Wrongful Death Claims and Hazing Accidents
If you live in the Chicago area, you might have heard about a recent news story and subsequent lawsuit concerning the death of a 19-year-old fraternity pledge at Northern Illinois University (NIU). According to a recent article in The Chicago Tribune, the family of the student filed a wrongful death claim after their son died after heavy drinking at a Pi Kappa Alpha pledge event. While a Cook County trial judge initially dismissed the lawsuit, the family appealed. The First District Appellate Court partially reversed the Cook County trial court’s ruling, allowing the wrongful death claim to be reinstated.
The outcome of this wrongful death lawsuit could set an important precedent in Illinois when it comes to hazing activities at fraternities.
Details of the Northern Illinois University Hazing Incident
What happened during the pledge event, and on what grounds did the family file a wrongful death lawsuit? According to the Chicago Tribune article, the victim, David Bogenberger, died at the NIU Pi Kappa Alpha fraternity house, located in DeKalb, after being required to go “from room to room answering questions posed by members and their guests and…given shots of alcohol.” The party violated NIU campus rules, and the fraternity did not inform any campus officials that the party was taking place.
After drinking numerous shots of alcohol, Bogenberger suffered from “a cardiac issue caused by alcohol consumption,” the article reported. Following an autopsy, the medical examiner determined that the fraternity pledge has a blood-alcohol content of about five times the legal limit for driving in Illinois.
Family Files Wrongful Death Lawsuit
Following the death of Bogenberger, the victim’s family filed a wrongful death claim against a number of parties, including:
- Members of the fraternity at the time of the death;
- National fraternity organization of Pi Kappa Alpha;
- Landlord of the fraternity house; and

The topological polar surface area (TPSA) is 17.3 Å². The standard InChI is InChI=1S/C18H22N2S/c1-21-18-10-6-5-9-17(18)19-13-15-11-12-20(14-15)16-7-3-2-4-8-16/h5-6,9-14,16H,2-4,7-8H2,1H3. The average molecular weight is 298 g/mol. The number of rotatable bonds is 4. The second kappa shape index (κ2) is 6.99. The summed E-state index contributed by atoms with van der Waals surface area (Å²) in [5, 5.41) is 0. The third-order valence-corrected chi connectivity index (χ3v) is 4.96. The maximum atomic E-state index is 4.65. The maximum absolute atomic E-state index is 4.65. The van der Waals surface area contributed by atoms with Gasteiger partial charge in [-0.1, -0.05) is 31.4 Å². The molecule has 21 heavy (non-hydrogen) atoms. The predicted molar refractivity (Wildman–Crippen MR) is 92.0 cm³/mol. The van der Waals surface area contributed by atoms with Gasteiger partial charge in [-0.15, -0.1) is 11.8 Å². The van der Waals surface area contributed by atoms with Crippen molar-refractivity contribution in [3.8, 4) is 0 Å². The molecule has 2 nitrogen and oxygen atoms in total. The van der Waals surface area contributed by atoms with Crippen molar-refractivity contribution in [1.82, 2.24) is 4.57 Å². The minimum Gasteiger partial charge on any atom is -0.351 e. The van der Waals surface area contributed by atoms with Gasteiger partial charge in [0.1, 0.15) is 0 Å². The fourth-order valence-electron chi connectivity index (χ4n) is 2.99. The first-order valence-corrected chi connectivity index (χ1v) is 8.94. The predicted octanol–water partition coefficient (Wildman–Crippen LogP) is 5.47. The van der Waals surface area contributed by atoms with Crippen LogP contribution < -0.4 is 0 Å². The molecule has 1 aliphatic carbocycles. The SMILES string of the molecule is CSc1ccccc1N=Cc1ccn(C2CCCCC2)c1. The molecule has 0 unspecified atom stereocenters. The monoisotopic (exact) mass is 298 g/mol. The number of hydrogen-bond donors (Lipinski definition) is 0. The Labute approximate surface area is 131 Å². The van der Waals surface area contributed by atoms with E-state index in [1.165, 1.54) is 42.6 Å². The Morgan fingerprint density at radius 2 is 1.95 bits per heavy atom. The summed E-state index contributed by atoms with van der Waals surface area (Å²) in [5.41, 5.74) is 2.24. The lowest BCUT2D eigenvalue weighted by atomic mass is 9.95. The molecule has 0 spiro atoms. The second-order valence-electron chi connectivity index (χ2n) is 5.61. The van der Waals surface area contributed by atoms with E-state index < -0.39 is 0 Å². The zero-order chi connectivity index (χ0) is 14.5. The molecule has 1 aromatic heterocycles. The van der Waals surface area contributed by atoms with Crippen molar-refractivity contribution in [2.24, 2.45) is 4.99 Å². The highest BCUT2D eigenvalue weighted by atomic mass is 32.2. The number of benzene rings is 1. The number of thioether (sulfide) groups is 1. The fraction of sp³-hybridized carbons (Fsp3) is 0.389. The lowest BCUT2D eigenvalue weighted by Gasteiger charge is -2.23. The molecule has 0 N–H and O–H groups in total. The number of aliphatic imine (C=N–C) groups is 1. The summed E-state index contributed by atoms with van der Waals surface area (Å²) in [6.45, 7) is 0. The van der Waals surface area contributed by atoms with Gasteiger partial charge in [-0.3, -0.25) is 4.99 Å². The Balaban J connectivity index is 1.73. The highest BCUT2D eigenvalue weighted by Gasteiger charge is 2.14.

- Nonfraternity members who were present at the party.
The trial court dismissed the case against all of the named parties. When the case reached the appellate court, the court determined that the national fraternity organization, the landlord, and the nonfraternity members could not be held liable for Bogenberger’s death. However, the appellate court ruled that the family could in fact sue the fraternity members. The fraternity members previously were charged with violations of the Illinois Hazing Act (720 ILCS 120/).
Illinois’s Wrongful Death Act and the Illinois Hazing Act
Under the Illinois Wrongful Death Act, when the death of a person results from the “wrongful act, neglect or default” of another party, the family members of the deceased may be eligible to file a wrongful death claim. If we take a closer look at the Illinois Hazing Act, we can see that an act of hazing occurs when a person:
- “knowingly requires the performance of any act by a student or other person in a school . . . for the purpose of induction or admission into any group, organization, or society associated or connected with it”; and
- the act or event is not sanctioned by the educational institution; and
- it results in bodily harm to a person.
Hazing is a Class A misdemeanor unless “death or great bodily harm” results from it, in which case it becomes a Class 4 felony. The Illinois Wrongful Death Act makes clear that a civil claim for financial compensation is allowed even when the liable party’s actions also involve criminal law charges.
Contact a Chicago Wrongful Death Attorney
The current decision from the appellate court demonstrates that hazing is a serious crime in Illinois and that families should be able to seek compensation through a wrongful death claim when a loved one dies in a hazing incident. If you have questions about filing a wrongful death lawsuit, you should discuss your options with an experienced wrongful death attorney in Chicago as soon as possible. Contact Woodruff Johnson & Evans today.